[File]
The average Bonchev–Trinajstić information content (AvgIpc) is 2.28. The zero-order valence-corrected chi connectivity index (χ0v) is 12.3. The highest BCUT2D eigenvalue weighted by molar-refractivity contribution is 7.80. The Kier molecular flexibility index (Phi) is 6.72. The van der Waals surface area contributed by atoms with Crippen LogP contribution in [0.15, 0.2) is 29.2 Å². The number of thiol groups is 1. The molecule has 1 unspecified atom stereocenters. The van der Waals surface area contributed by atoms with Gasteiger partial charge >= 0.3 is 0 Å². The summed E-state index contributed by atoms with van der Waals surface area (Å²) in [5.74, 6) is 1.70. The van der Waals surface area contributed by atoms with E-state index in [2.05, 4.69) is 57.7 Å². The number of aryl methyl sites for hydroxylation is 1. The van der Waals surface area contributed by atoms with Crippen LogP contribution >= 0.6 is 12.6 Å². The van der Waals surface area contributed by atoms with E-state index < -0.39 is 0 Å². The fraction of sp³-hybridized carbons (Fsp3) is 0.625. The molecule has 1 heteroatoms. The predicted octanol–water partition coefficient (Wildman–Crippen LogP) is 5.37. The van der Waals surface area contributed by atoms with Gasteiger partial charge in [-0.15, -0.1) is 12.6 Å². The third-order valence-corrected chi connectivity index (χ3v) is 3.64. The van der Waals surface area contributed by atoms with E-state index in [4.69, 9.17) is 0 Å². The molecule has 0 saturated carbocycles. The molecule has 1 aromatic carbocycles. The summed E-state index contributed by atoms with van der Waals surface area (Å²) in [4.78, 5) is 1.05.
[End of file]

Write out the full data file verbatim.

The average Bonchev–Trinajstić information content (AvgIpc) is 2.28. The zero-order valence-corrected chi connectivity index (χ0v) is 12.3. The highest BCUT2D eigenvalue weighted by molar-refractivity contribution is 7.80. The Kier molecular flexibility index (Phi) is 6.72. The van der Waals surface area contributed by atoms with Crippen LogP contribution in [0.15, 0.2) is 29.2 Å². The number of thiol groups is 1. The molecule has 1 unspecified atom stereocenters. The van der Waals surface area contributed by atoms with Gasteiger partial charge >= 0.3 is 0 Å². The summed E-state index contributed by atoms with van der Waals surface area (Å²) in [5.74, 6) is 1.70. The van der Waals surface area contributed by atoms with E-state index in [2.05, 4.69) is 57.7 Å². The number of aryl methyl sites for hydroxylation is 1. The van der Waals surface area contributed by atoms with Crippen LogP contribution >= 0.6 is 12.6 Å². The van der Waals surface area contributed by atoms with E-state index < -0.39 is 0 Å². The fraction of sp³-hybridized carbons (Fsp3) is 0.625. The molecule has 1 heteroatoms. The predicted octanol–water partition coefficient (Wildman–Crippen LogP) is 5.37. The van der Waals surface area contributed by atoms with Gasteiger partial charge in [-0.15, -0.1) is 12.6 Å². The third-order valence-corrected chi connectivity index (χ3v) is 3.64. The van der Waals surface area contributed by atoms with E-state index in [4.69, 9.17) is 0 Å². The molecule has 0 saturated carbocycles. The molecule has 1 aromatic carbocycles. The summed E-state index contributed by atoms with van der Waals surface area (Å²) in [4.78, 5) is 1.05.